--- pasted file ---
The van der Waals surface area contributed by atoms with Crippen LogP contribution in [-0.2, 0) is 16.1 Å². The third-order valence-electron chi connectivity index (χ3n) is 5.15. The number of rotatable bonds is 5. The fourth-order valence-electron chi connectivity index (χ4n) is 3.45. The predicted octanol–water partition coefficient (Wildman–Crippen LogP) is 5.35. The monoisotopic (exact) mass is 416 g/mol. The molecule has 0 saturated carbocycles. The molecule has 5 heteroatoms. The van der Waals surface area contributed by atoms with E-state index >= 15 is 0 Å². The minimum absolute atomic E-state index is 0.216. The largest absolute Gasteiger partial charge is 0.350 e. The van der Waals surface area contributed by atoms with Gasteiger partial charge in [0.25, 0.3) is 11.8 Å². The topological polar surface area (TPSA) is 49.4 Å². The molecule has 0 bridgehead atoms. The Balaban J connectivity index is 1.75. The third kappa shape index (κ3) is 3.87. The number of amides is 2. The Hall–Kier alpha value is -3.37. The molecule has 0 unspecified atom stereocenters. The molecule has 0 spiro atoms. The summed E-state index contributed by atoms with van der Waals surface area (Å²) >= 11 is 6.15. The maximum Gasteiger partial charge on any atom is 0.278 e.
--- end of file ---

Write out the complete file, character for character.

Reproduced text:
The van der Waals surface area contributed by atoms with Crippen LogP contribution in [-0.2, 0) is 16.1 Å². The third-order valence-electron chi connectivity index (χ3n) is 5.15. The number of rotatable bonds is 5. The fourth-order valence-electron chi connectivity index (χ4n) is 3.45. The predicted octanol–water partition coefficient (Wildman–Crippen LogP) is 5.35. The monoisotopic (exact) mass is 416 g/mol. The molecule has 0 saturated carbocycles. The molecule has 5 heteroatoms. The van der Waals surface area contributed by atoms with E-state index >= 15 is 0 Å². The minimum absolute atomic E-state index is 0.216. The largest absolute Gasteiger partial charge is 0.350 e. The van der Waals surface area contributed by atoms with Gasteiger partial charge in [0.25, 0.3) is 11.8 Å². The topological polar surface area (TPSA) is 49.4 Å². The molecule has 0 bridgehead atoms. The Balaban J connectivity index is 1.75. The third kappa shape index (κ3) is 3.87. The number of amides is 2. The Hall–Kier alpha value is -3.37. The molecule has 0 unspecified atom stereocenters. The molecule has 0 spiro atoms. The summed E-state index contributed by atoms with van der Waals surface area (Å²) >= 11 is 6.15. The maximum Gasteiger partial charge on any atom is 0.278 e.